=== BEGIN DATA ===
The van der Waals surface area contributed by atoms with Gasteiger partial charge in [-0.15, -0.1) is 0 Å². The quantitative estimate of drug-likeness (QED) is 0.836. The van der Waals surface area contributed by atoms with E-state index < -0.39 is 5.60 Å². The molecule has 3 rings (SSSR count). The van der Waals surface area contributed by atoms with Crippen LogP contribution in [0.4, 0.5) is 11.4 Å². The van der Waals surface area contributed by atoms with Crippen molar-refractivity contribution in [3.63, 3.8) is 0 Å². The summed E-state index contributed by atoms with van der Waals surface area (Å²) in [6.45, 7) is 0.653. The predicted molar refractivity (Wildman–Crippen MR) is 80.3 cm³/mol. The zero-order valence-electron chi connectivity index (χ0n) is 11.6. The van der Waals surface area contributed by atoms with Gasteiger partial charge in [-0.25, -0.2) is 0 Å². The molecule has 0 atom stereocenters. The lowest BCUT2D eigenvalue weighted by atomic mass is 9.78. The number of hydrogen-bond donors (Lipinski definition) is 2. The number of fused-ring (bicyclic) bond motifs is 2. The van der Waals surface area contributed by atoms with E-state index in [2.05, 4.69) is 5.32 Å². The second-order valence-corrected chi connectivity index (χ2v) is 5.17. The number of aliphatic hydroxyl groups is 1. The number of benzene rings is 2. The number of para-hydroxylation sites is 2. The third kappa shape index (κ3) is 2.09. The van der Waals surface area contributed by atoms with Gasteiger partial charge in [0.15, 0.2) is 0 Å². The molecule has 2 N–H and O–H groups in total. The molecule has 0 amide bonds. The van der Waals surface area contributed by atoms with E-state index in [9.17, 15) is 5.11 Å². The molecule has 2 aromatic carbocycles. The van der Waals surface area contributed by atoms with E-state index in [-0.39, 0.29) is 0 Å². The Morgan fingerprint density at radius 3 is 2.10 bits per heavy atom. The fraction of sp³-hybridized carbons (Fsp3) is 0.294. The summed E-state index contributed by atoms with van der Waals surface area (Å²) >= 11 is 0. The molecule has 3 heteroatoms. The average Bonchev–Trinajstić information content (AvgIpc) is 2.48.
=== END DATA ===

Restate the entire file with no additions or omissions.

The van der Waals surface area contributed by atoms with Gasteiger partial charge in [-0.15, -0.1) is 0 Å². The quantitative estimate of drug-likeness (QED) is 0.836. The van der Waals surface area contributed by atoms with E-state index < -0.39 is 5.60 Å². The molecule has 3 rings (SSSR count). The van der Waals surface area contributed by atoms with Crippen LogP contribution in [0.4, 0.5) is 11.4 Å². The van der Waals surface area contributed by atoms with Crippen molar-refractivity contribution in [3.63, 3.8) is 0 Å². The summed E-state index contributed by atoms with van der Waals surface area (Å²) in [6.45, 7) is 0.653. The predicted molar refractivity (Wildman–Crippen MR) is 80.3 cm³/mol. The zero-order valence-electron chi connectivity index (χ0n) is 11.6. The van der Waals surface area contributed by atoms with Gasteiger partial charge in [-0.25, -0.2) is 0 Å². The molecule has 0 atom stereocenters. The lowest BCUT2D eigenvalue weighted by atomic mass is 9.78. The number of hydrogen-bond donors (Lipinski definition) is 2. The number of fused-ring (bicyclic) bond motifs is 2. The van der Waals surface area contributed by atoms with E-state index in [2.05, 4.69) is 5.32 Å². The second-order valence-corrected chi connectivity index (χ2v) is 5.17. The number of aliphatic hydroxyl groups is 1. The number of benzene rings is 2. The number of para-hydroxylation sites is 2. The third kappa shape index (κ3) is 2.09. The van der Waals surface area contributed by atoms with Gasteiger partial charge in [0.15, 0.2) is 0 Å². The molecule has 2 N–H and O–H groups in total. The molecule has 0 amide bonds. The van der Waals surface area contributed by atoms with E-state index in [9.17, 15) is 5.11 Å². The molecule has 2 aromatic carbocycles. The van der Waals surface area contributed by atoms with E-state index in [-0.39, 0.29) is 0 Å². The Morgan fingerprint density at radius 3 is 2.10 bits per heavy atom. The fraction of sp³-hybridized carbons (Fsp3) is 0.294. The summed E-state index contributed by atoms with van der Waals surface area (Å²) >= 11 is 0. The molecule has 3 heteroatoms. The average Bonchev–Trinajstić information content (AvgIpc) is 2.48.